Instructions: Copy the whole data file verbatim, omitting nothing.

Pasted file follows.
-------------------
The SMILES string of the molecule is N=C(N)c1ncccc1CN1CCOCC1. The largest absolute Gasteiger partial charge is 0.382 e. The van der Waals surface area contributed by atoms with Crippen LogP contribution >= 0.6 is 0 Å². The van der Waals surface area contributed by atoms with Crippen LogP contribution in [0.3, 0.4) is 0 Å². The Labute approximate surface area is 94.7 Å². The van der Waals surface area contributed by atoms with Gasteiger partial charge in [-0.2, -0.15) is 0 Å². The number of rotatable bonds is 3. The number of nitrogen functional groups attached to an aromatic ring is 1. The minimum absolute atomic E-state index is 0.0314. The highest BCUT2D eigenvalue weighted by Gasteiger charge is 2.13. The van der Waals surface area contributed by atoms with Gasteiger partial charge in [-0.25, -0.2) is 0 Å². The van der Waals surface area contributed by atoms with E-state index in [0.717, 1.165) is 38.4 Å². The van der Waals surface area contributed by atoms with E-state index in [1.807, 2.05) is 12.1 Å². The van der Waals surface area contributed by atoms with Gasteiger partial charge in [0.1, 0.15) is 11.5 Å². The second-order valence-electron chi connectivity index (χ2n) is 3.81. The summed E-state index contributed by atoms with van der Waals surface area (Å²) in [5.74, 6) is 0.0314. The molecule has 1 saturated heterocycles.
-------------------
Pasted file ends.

The SMILES string of the molecule is N=C(N)c1ncccc1CN1CCOCC1. The largest absolute Gasteiger partial charge is 0.382 e. The van der Waals surface area contributed by atoms with Crippen LogP contribution >= 0.6 is 0 Å². The van der Waals surface area contributed by atoms with Crippen LogP contribution in [0.3, 0.4) is 0 Å². The Labute approximate surface area is 94.7 Å². The van der Waals surface area contributed by atoms with Gasteiger partial charge in [-0.2, -0.15) is 0 Å². The number of rotatable bonds is 3. The number of nitrogen functional groups attached to an aromatic ring is 1. The minimum absolute atomic E-state index is 0.0314. The highest BCUT2D eigenvalue weighted by Gasteiger charge is 2.13. The van der Waals surface area contributed by atoms with Gasteiger partial charge in [-0.25, -0.2) is 0 Å². The van der Waals surface area contributed by atoms with E-state index in [0.717, 1.165) is 38.4 Å². The van der Waals surface area contributed by atoms with E-state index in [1.807, 2.05) is 12.1 Å². The van der Waals surface area contributed by atoms with Gasteiger partial charge in [0.1, 0.15) is 11.5 Å². The second-order valence-electron chi connectivity index (χ2n) is 3.81. The summed E-state index contributed by atoms with van der Waals surface area (Å²) in [5.74, 6) is 0.0314. The molecule has 1 saturated heterocycles.